N. Korea displays new type of ballistic missile at military parade, S. Korea says

South Korea's military said it believed missiles displayed in a North Korean military parade included new types of intercontinental ballistic missiles (ICBM).

CBC's Saša Petricic was at parade marking 105th anniversary of birth of country's founder Kim Il-sung

North Korea military might on display

6 years ago
Duration 0:43
Massive parade celebrates 105th anniversary of the birth of the country's founder

South Korea's military said it believed missiles displayed in a North Korean military parade included new types of intercontinental ballistic missiles (ICBM).

The North's leader, Kim Jong-un, attended the parade in the capital, Pyongyang, as a series of missiles, multiple launch rocket systems and rockets were on display, amid questions about U.S. plans for the country and concerns about a possible sixth nuclear test.

Earlier Saturday, North Korea warned the United States to end its "military hysteria" or face retaliation as a U.S. aircraft carrier group steamed toward the region and the reclusive state marked the 105th anniversary of the birth of its founder and the current leader's grandfather, Kim Il-sung.

Our toughest counteraction against the U.S. and its vassal forces will be taken in such a merciless manner as not to allow the aggressors to survive.- Korean People's Army spokesperson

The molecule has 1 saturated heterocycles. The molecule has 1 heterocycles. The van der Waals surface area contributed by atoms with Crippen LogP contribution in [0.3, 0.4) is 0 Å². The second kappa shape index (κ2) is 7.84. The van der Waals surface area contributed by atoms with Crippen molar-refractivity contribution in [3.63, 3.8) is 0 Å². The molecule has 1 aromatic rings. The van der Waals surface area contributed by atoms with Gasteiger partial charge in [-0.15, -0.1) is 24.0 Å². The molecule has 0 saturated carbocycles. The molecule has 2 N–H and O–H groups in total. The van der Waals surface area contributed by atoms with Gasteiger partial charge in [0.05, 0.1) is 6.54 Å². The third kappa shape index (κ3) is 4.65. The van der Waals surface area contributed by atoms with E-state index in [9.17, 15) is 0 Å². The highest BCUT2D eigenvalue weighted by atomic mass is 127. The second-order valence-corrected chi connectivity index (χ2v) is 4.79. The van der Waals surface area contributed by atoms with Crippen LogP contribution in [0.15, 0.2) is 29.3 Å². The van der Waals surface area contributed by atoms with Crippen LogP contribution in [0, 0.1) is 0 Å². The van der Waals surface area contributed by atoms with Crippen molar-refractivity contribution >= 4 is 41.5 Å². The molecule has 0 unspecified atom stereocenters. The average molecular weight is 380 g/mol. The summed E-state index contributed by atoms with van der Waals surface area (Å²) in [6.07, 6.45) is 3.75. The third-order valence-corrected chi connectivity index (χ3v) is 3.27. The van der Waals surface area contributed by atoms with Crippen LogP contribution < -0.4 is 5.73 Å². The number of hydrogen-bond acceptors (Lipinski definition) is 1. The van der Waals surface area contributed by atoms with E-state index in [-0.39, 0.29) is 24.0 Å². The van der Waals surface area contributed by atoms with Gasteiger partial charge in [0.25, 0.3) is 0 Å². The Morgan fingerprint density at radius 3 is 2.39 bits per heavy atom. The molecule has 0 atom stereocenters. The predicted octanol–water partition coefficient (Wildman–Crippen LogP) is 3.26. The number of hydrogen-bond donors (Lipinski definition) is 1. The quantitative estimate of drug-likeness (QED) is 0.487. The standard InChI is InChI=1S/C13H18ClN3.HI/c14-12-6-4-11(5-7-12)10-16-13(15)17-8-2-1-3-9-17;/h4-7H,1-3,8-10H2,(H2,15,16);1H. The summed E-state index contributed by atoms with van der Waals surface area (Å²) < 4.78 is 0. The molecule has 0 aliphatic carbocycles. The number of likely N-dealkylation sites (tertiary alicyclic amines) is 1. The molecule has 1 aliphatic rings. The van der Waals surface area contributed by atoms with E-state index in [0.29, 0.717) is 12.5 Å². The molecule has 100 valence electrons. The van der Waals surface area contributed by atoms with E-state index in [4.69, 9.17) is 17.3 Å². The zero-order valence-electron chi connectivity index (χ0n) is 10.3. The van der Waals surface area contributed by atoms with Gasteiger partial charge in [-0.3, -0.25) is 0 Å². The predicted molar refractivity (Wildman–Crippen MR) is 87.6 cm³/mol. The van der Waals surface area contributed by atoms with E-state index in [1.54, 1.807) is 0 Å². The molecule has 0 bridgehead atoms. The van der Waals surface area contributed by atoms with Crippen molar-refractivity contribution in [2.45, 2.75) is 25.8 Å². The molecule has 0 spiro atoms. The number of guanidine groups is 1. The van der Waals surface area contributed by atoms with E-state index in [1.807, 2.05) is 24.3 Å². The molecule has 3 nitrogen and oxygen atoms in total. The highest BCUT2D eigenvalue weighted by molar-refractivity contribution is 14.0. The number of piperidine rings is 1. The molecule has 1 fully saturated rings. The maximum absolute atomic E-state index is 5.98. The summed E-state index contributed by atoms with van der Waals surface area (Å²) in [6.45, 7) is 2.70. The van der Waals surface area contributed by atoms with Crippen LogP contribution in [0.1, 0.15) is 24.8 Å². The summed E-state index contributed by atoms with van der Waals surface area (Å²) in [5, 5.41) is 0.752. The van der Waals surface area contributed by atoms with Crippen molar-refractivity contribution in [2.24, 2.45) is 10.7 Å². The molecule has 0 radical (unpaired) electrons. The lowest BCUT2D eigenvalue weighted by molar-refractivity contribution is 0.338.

Concern has grown since the U.S. Navy fired 59 Tomahawk missiles at a Syrian airfield last week in response to a deadly gas attack. That raised questions about U.S. President Donald Trump's plans for North Korea, which has conducted missile and nuclear tests in defiance of UN and unilateral sanctions. 

The North's warning, carried by its state-run KCNA news agency, came as leader Kim Jong-un arrived at Pyongyang's main Kim Il-sung Square, named after his grandfather, for a military parade marking the "Day of the Sun."

North Korean leader Kim Jong-un applauds during Saturday's parade in Pyongyang celebrating the birthday of his late grandfather and North Korea founder Kim Il-sung. (KRT/Associated Press)

Goose-stepping soldiers and marching bands filled the square in the hazy spring sunshine as tanks, multiple launch  rocket systems and other weapons waited to parade.

CBC's Saša Petricic was in Pyongyang, travelling with a government representative, as he watched the choreographed display of military might.

"You can feel the ground shake with every one of these platoons that go by. If you look to the other side (of the square), you can see rows and rows of senior officers who are clapping in unison," he said.

North Korea parades never-before-seen missiles across Kim Il Sung Square during a military parade on Saturday. (Wong Maye-E/Associated Press)

"This is meant to show a level of defiance form North Korea."

 A series of what appeared to be KN-08 missiles were among the weapons rolled out on trucks. Analysts say the missiles could one day be capable of hitting targets as far as the continental United States, although North Korea has yet to flight test them.

The parade also included large rockets covered by canisters in two different types of transporter erector launcher trucks, or TELs, which can carry, move into launch position and fire missiles. An official from South Korea's Defense Ministry couldn't immediately confirm whether any of the rockets represented a new type of ICBM.